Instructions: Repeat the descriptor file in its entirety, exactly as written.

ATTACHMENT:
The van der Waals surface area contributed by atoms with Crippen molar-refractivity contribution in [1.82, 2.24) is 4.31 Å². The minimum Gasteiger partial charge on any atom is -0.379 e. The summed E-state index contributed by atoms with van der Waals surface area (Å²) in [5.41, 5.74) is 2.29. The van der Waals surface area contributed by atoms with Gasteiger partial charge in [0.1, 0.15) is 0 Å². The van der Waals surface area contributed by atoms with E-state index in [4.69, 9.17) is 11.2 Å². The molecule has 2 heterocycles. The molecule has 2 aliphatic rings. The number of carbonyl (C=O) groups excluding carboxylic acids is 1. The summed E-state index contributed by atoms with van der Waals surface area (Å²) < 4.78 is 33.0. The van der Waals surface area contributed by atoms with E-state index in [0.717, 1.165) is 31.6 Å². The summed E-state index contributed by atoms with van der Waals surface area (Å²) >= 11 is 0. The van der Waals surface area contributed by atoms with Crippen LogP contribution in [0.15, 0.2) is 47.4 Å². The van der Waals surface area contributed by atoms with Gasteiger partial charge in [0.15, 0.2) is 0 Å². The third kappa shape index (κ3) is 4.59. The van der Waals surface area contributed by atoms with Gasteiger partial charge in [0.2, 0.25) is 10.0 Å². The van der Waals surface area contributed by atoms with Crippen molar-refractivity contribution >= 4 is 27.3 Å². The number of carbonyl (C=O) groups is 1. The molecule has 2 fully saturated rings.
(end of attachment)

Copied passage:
The van der Waals surface area contributed by atoms with Crippen molar-refractivity contribution in [1.82, 2.24) is 4.31 Å². The minimum Gasteiger partial charge on any atom is -0.379 e. The summed E-state index contributed by atoms with van der Waals surface area (Å²) in [5.41, 5.74) is 2.29. The van der Waals surface area contributed by atoms with Gasteiger partial charge in [0.1, 0.15) is 0 Å². The van der Waals surface area contributed by atoms with E-state index in [4.69, 9.17) is 11.2 Å². The molecule has 2 heterocycles. The molecule has 2 aliphatic rings. The number of carbonyl (C=O) groups excluding carboxylic acids is 1. The summed E-state index contributed by atoms with van der Waals surface area (Å²) < 4.78 is 33.0. The van der Waals surface area contributed by atoms with E-state index in [0.717, 1.165) is 31.6 Å². The summed E-state index contributed by atoms with van der Waals surface area (Å²) >= 11 is 0. The van der Waals surface area contributed by atoms with Crippen LogP contribution in [0.15, 0.2) is 47.4 Å². The van der Waals surface area contributed by atoms with Gasteiger partial charge in [0.15, 0.2) is 0 Å². The third kappa shape index (κ3) is 4.59. The van der Waals surface area contributed by atoms with Gasteiger partial charge in [0.2, 0.25) is 10.0 Å². The van der Waals surface area contributed by atoms with Crippen molar-refractivity contribution >= 4 is 27.3 Å². The number of carbonyl (C=O) groups is 1. The molecule has 2 fully saturated rings.